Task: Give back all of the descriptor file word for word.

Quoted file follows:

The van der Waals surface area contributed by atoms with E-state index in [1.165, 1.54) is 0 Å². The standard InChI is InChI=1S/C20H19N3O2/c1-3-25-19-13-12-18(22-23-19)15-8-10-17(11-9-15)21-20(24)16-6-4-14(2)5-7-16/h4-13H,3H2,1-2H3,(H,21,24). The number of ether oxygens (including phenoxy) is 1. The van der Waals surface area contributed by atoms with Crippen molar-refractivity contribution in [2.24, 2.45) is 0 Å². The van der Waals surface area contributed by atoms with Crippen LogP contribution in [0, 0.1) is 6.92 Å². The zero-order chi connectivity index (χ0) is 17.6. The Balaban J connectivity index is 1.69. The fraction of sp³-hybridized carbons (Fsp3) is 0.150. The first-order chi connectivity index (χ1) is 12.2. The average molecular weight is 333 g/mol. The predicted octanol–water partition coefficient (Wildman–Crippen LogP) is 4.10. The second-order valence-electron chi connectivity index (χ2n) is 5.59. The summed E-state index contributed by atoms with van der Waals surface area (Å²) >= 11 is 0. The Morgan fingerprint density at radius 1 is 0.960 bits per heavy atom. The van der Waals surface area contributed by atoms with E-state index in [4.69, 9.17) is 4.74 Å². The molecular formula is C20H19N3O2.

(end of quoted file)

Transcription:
The van der Waals surface area contributed by atoms with E-state index in [1.165, 1.54) is 0 Å². The standard InChI is InChI=1S/C20H19N3O2/c1-3-25-19-13-12-18(22-23-19)15-8-10-17(11-9-15)21-20(24)16-6-4-14(2)5-7-16/h4-13H,3H2,1-2H3,(H,21,24). The number of ether oxygens (including phenoxy) is 1. The van der Waals surface area contributed by atoms with Crippen molar-refractivity contribution in [2.24, 2.45) is 0 Å². The van der Waals surface area contributed by atoms with Crippen LogP contribution in [0, 0.1) is 6.92 Å². The zero-order chi connectivity index (χ0) is 17.6. The Balaban J connectivity index is 1.69. The fraction of sp³-hybridized carbons (Fsp3) is 0.150. The first-order chi connectivity index (χ1) is 12.2. The average molecular weight is 333 g/mol. The predicted octanol–water partition coefficient (Wildman–Crippen LogP) is 4.10. The second-order valence-electron chi connectivity index (χ2n) is 5.59. The summed E-state index contributed by atoms with van der Waals surface area (Å²) >= 11 is 0. The Morgan fingerprint density at radius 1 is 0.960 bits per heavy atom. The van der Waals surface area contributed by atoms with E-state index in [4.69, 9.17) is 4.74 Å². The molecular formula is C20H19N3O2.